Saint Paul’s business ventures

“We shall overcome because the arc of the moral universe is long, but it bends toward justice,” Martin Luther King Jr. preached at Washington National Cathedral in March 1968. Robert Wright agrees, sort of, writing in the April Atlantic that “whether or not history has a purpose, its moral direction is hard to deny.” Wright’s essay is an 8,000-word argument that the three great monotheistic faiths may help create a more beneficent world through globalization.

The lengthy deck headline for Wright’s essay puts the question well: “Is globalization, in fact, God’s will?” That teaser, however, offers more than this excerpt from The Evolution of God (due in early June) delivers. Instead, Wright spends what feels like too much space on nitpicking historical criticism of the gospels, making much fuss about how the Gospel of Mark differs so much from Matthew, Luke and John:

The Jesus in Mark, far from calmly forgiving his killers, seems surprised by the Crucifixion and hardly sanguine about it (“My God, my God, why have you forsaken me?”). In Mark, there is no Sermon on the Mount, and so no Beatitudes, and there is no good Samaritan; Jesus’ most salient comment on ethnic relations is to compare a woman to a dog because she isn’t from Israel.

At least Wright abstains from other writers’ preening accusation that Jesus was a bigot.

Wright also spends considerable space developing a theory that Saint Paul was an entrepreneur, such that even his encouraging the early Christians to show hospitality had an underlying purpose of spreading “the Jesus brand”:

Paul’s letters to Christian congregations often include requests that they extend hospitality to traveling church leaders. Such privileges, as the scholar E.A. Judge put it, were increasingly “extended to the whole household of faith, who [were] accepted on trust, though complete strangers.” This extension was a revolution of sorts, since “security and hospitality when traveling had traditionally been the privilege of the powerful.” The Roman Empire had made distant travel easier than at any time in history, and Christianity exploited this fact. The young church was, among other things, the Holiday Inn of its day.

This is all written in a brisk and entertaining style, and The Evolution of God will be important reading in June. For now, though, this essay gives short shrift to both Islam and Judaism, and too often it treats early Christianity like a business venture.

I have included the TED video with this post because it depicts Wright’s dry humor. On a related note, he explores religion themes regularly at meaningoflife.tv.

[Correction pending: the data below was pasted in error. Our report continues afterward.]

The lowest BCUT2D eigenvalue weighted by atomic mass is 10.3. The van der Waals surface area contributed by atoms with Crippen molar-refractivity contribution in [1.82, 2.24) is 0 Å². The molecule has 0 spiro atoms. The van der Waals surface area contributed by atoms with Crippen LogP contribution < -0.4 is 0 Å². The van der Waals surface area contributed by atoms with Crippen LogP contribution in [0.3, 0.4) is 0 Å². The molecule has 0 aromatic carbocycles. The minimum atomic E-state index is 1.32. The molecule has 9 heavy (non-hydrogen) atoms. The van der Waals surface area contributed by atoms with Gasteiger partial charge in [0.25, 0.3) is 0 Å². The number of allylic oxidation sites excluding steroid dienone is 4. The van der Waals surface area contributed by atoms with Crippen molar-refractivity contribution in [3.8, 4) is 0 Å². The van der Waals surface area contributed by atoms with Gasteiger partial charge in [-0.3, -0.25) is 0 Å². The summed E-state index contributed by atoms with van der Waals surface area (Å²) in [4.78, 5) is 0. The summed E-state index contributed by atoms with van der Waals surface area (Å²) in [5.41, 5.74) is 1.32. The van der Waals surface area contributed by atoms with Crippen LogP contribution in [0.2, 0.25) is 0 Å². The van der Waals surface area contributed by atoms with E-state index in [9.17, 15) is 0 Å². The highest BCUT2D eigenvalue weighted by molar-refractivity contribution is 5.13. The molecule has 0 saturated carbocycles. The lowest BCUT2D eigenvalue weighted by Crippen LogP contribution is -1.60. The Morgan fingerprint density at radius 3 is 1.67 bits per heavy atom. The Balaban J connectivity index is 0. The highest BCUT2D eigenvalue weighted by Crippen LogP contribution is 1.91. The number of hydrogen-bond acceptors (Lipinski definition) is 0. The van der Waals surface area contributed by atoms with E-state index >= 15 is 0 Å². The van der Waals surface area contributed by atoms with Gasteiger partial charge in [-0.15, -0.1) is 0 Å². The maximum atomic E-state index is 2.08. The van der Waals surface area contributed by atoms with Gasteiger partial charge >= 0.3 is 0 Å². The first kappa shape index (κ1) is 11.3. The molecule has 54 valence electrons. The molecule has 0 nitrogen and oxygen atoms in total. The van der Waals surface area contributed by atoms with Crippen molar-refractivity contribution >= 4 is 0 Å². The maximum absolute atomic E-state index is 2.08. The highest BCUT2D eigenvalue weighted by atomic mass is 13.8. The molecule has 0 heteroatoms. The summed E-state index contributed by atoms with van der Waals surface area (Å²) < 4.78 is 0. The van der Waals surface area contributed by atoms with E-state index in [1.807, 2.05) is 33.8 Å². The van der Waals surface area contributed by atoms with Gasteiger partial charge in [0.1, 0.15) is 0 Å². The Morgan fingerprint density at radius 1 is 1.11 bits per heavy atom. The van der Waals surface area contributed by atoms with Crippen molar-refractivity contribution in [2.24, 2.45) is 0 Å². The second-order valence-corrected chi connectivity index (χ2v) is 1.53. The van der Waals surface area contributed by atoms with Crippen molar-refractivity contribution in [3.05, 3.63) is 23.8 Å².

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  • Ira Rifkin

    Remember, this is just a relatively short excerpt from a book, which I and I’m sure most GR-ers have yet to read. So the short shrift given to Judaism and Islam in the Atlantic piece may say more about the magazine’s editors than Wright and his book.

    Still, it strikes me as a great ommission not to mention the Baha’i Faith, which does as a matter of theology consider globalization to be God’s plan.

    Globalization, Baha’is believe, is another example of monotheism writ ever larger. As above, so below; one God, one religion, and eventually one centralized earthly authority.

    Christianity and Islam both self-identify as THE favored universal faith. Ditto for the Baha’i Faith (which is how Bahai’s refer to their religion).

    This, of course, is heresy to orthodox Muslims, which is why Baha’is are persecuted ruthlessly in Iran (this and because their world center happens to be in Israel – an accident of the Ottoman prison system I won’t detail here – which in Iranian eyes renders all Baha’is everywhere Zionist dogs). Additionally, one way Hamas has sought to discredit Palestinian Authority President Mahmoud Abbas is by spreading the rumor that he is a closeted Baha’i.

  • Julia

    I just read an article about conversion being the result of Christian branding and entrepreneurship and comparing the methods of televangelists and Dr Phil to this model of religious conversion. Religion as marketing must be the au curant paradigm.

    It’s from the Journal of Religion and Popular Culture:

    “You Either Get It or You Don’t”: Conversion Experiences and The Dr. Phil Show

    R. Danielle Egan, Assistant Professor
    Stephen D. Papson, Professor
    Department of Sociology, St. Lawrence University, Canton, NY

    http://www.usask.ca/relst/jrpc/art10-drphil.html

    We are interested in how The Dr. Phil Show blends a religious narrative into the commercial world of branding through self promotion. For the purpose of this article, we explore the ways in which religion is used in service of the profane with regard to marketing, spectacle and capitalism. We contend that The Dr. Phil Show employs the religious structure of a conversion experience

  • Jen

    I don’t usually comment here, but I just had to point out that “My God, my God, why have you forsaken me?” is not the simple cry of despair that it appears at first sight, but the first line of Psalm 22. The psalm begins in despair, with the psalmist lamenting his sufferings (“all who see me mock me…for my clothing they cast lots”) but turns to faith in God and trust in his deliverance. Jesus’ hearers would have understood this, and Mark expects his readers to know it too.


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